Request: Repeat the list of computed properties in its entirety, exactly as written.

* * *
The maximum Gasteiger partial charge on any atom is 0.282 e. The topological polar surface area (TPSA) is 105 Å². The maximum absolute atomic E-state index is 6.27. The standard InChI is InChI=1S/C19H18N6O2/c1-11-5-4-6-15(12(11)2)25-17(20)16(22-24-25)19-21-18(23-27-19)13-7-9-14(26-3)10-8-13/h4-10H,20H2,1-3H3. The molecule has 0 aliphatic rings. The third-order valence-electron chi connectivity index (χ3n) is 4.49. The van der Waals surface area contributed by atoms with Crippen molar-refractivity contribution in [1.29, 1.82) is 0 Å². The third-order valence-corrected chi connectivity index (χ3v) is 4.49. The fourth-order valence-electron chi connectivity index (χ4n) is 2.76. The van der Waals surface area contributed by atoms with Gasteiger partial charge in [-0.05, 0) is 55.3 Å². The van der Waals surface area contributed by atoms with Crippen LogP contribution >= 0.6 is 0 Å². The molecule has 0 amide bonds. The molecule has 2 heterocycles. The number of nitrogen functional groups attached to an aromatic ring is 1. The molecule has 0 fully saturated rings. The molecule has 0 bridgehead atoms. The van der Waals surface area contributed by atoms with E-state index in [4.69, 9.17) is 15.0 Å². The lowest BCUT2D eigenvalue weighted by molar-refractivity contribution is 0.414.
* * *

The maximum Gasteiger partial charge on any atom is 0.282 e. The topological polar surface area (TPSA) is 105 Å². The maximum absolute atomic E-state index is 6.27. The standard InChI is InChI=1S/C19H18N6O2/c1-11-5-4-6-15(12(11)2)25-17(20)16(22-24-25)19-21-18(23-27-19)13-7-9-14(26-3)10-8-13/h4-10H,20H2,1-3H3. The molecule has 0 aliphatic rings. The third-order valence-electron chi connectivity index (χ3n) is 4.49. The van der Waals surface area contributed by atoms with Crippen molar-refractivity contribution in [1.29, 1.82) is 0 Å². The third-order valence-corrected chi connectivity index (χ3v) is 4.49. The fourth-order valence-electron chi connectivity index (χ4n) is 2.76. The van der Waals surface area contributed by atoms with Gasteiger partial charge in [-0.05, 0) is 55.3 Å². The van der Waals surface area contributed by atoms with Crippen LogP contribution >= 0.6 is 0 Å². The molecule has 0 amide bonds. The molecule has 2 heterocycles. The number of nitrogen functional groups attached to an aromatic ring is 1. The molecule has 0 fully saturated rings. The molecule has 0 bridgehead atoms. The van der Waals surface area contributed by atoms with E-state index in [4.69, 9.17) is 15.0 Å². The lowest BCUT2D eigenvalue weighted by molar-refractivity contribution is 0.414.